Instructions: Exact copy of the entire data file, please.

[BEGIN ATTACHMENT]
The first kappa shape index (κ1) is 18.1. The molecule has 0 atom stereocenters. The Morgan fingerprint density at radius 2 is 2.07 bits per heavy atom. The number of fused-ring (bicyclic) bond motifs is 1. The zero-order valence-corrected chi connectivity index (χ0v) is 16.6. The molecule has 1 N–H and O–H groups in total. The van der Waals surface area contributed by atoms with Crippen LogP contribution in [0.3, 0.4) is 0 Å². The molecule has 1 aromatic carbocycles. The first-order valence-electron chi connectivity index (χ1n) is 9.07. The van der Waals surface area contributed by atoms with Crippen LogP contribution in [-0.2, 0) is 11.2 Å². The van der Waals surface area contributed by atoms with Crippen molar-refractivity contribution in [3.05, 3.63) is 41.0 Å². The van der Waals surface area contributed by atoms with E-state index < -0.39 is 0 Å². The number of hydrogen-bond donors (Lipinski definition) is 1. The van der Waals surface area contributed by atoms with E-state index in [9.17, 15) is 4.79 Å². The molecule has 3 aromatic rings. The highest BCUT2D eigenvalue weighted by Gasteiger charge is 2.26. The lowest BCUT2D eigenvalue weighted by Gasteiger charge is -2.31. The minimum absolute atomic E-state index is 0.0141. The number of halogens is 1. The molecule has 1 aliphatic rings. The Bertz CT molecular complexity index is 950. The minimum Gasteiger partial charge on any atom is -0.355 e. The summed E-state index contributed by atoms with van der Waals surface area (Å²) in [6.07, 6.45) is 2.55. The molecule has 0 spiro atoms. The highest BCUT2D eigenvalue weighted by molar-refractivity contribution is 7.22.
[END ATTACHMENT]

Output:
The first kappa shape index (κ1) is 18.1. The molecule has 0 atom stereocenters. The Morgan fingerprint density at radius 2 is 2.07 bits per heavy atom. The number of fused-ring (bicyclic) bond motifs is 1. The zero-order valence-corrected chi connectivity index (χ0v) is 16.6. The molecule has 1 N–H and O–H groups in total. The van der Waals surface area contributed by atoms with Crippen LogP contribution in [0.3, 0.4) is 0 Å². The molecule has 1 aromatic carbocycles. The first-order valence-electron chi connectivity index (χ1n) is 9.07. The van der Waals surface area contributed by atoms with Crippen LogP contribution in [-0.2, 0) is 11.2 Å². The van der Waals surface area contributed by atoms with Crippen molar-refractivity contribution in [3.05, 3.63) is 41.0 Å². The van der Waals surface area contributed by atoms with E-state index < -0.39 is 0 Å². The number of hydrogen-bond donors (Lipinski definition) is 1. The van der Waals surface area contributed by atoms with E-state index in [9.17, 15) is 4.79 Å². The molecule has 3 aromatic rings. The highest BCUT2D eigenvalue weighted by Gasteiger charge is 2.26. The lowest BCUT2D eigenvalue weighted by Gasteiger charge is -2.31. The minimum absolute atomic E-state index is 0.0141. The number of halogens is 1. The molecule has 1 aliphatic rings. The Bertz CT molecular complexity index is 950. The minimum Gasteiger partial charge on any atom is -0.355 e. The summed E-state index contributed by atoms with van der Waals surface area (Å²) in [6.07, 6.45) is 2.55. The molecule has 0 spiro atoms. The highest BCUT2D eigenvalue weighted by molar-refractivity contribution is 7.22.